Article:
HAVANA -- For more than half a century, it's been forbidden to and mostly forgotten by American travelers. Until now.
Suddenly, Cuba is one of the hottest destinations on the planet. Ever since the U.S. government eased some of the travel restrictions for Americans travelling to Cuba, and President Obama became the first U.S. president to visit the country in over 80 years, Americans have been flocking to the island. The number of Americans visiting Cuba nearly doubled in the first four months of 2016 over last year at the same time, according to the Cuban government, with more than 94,000 Americans visiting from January to May of this year.
Vickie Aoury was one of them. She made her visit here from Colorado recently, wanting to see Cuba before it becomes “Americanized.”
“We expect it will change and we wanted to see a little bit of the old,” Aoury said as she strolled around the Old Town section of Havana with three friends. “It reminds me of amazing European cities. The infrastructure, though, is so decayed -- its beauty is raw right now, and it will be interesting to see in 10 years what will happen.”
Aoury and her friends came to Cuba on a cultural exchange program because it is still illegal for Americans to visit Cuba solely as tourists, and the U.S. maintains the trade embargo on Cuba that has been in place since 1960.
Despite the embargo, the influx of Americans and other foreigners has meant much needed income for Cubans lucky enough to work in the exploding tourist industry. But it’s also causing problems.
“The Cuban infrastructure cannot handle the people that are going to come and can barely handle the people that are already here,” says Pandola. “The most obvious case was this past holiday season where some of the more visited towns where there were foreigners literally sleeping in the park because there wasn't enough room to rent in the entire town. That had never happened. There were police grabbing people by the hand and knocking on locals doors and saying you have to put out this person up for the night because we can't have them sleeping in the park."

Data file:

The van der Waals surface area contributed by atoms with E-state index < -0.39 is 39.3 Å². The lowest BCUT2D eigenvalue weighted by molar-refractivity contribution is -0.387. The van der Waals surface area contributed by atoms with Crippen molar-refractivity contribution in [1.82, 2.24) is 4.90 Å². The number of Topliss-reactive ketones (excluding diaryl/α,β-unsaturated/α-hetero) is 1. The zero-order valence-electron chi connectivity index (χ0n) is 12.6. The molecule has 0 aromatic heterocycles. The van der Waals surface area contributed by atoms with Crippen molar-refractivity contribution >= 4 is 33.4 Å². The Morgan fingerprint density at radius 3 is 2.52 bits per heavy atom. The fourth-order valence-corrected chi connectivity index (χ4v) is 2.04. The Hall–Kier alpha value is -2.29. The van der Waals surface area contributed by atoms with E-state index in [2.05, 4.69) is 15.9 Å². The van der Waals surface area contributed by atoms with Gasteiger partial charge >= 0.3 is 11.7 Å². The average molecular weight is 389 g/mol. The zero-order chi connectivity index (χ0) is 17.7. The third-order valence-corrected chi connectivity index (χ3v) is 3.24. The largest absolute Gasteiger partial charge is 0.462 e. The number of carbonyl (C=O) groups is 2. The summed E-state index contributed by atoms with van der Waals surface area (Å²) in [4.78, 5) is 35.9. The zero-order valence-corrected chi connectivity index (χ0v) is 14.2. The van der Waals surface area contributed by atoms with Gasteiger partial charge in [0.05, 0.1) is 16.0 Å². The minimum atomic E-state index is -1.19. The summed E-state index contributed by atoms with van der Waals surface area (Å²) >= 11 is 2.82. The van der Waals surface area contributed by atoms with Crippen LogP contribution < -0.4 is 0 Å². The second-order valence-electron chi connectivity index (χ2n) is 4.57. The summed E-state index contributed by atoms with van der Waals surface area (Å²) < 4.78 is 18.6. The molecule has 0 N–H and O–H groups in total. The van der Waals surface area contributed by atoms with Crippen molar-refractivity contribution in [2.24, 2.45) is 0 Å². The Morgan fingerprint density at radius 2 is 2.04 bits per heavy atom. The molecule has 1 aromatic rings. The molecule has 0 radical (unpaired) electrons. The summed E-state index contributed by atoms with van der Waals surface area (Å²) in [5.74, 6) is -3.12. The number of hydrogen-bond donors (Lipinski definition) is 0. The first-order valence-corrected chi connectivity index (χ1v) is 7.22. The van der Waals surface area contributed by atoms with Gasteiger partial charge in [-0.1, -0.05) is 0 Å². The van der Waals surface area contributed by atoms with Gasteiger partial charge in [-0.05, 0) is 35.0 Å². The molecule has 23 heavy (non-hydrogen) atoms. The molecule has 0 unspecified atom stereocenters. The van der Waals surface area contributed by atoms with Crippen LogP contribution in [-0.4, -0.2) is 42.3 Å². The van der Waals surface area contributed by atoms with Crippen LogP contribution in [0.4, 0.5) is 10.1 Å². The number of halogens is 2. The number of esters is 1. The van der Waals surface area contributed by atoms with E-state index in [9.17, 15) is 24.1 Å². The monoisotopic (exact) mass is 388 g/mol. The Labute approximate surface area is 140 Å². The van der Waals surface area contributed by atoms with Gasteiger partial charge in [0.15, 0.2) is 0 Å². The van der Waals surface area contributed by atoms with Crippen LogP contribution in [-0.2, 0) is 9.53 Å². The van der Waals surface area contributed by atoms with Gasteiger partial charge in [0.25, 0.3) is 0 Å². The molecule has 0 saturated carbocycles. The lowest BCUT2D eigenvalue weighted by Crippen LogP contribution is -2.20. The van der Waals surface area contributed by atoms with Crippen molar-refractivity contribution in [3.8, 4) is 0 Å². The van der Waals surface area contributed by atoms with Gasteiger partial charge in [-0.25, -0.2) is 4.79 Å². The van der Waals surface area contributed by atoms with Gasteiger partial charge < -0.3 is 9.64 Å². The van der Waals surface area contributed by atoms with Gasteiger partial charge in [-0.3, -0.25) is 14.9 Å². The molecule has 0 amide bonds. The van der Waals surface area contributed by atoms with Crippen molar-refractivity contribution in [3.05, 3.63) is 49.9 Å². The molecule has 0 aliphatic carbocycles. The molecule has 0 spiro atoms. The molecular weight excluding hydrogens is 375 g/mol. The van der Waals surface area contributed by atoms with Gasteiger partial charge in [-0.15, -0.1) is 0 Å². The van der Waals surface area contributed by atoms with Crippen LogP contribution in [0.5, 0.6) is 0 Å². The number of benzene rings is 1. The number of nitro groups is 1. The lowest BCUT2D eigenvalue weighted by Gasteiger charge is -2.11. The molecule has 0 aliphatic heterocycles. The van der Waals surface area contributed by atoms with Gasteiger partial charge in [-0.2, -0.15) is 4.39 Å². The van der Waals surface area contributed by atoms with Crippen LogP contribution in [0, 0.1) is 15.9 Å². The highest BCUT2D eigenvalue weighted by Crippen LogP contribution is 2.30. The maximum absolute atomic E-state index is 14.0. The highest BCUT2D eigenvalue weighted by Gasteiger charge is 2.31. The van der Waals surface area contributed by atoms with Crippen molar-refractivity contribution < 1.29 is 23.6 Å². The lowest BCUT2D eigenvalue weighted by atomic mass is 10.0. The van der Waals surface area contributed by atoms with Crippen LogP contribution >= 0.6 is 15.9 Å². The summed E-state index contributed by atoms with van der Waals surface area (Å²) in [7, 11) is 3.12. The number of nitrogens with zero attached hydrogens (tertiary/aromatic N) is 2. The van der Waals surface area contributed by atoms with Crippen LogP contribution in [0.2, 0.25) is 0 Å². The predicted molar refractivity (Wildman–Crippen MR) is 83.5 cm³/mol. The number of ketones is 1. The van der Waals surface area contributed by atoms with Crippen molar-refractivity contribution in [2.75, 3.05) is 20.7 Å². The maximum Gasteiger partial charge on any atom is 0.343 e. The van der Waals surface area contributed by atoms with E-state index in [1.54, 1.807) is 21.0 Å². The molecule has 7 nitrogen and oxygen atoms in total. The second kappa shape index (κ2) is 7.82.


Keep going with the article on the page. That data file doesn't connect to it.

And while those that work in the hospitality business here have seen their wages rise, others remain mired in poverty. Many professionals here, such as doctors and engineers, only earn roughly $50 a month. Working at a restaurant frequented by tourists or driving a cab -– especially driving one of the numerous American cars from the 1940s and 50s still on the road here –- can earn some Cubans as much in a day as a doctor earns in a month. One Cuban driver we spoke to, Isvani, who drives a pink, meticulously maintained 1957 Chevrolet Bel Aire, said it is a Cuban tradition to drive such cars, even though they are difficult to maintain, because tourists, especially Americans, enjoy riding in them.
So while many Cubans here hope that more American tourism will mean more opportunity, they also share the fear with many foreign tourists that the nature of Cuba will change. But Pandola believes the island is not suddenly going to see a Starbucks on every corner when and if the embargo is lifted.
“There are plenty of international chains that could do business in Cuba if they wanted to, and the reality is Cuba is not an easy place to do anything,” he says. “Any business that thinks they’re going to come down here and do whatever they want once the embargo is ended, I think they’re sorely mistaken.”
For now, Cuba remains like nowhere else –- a time capsule waiting for you to open it.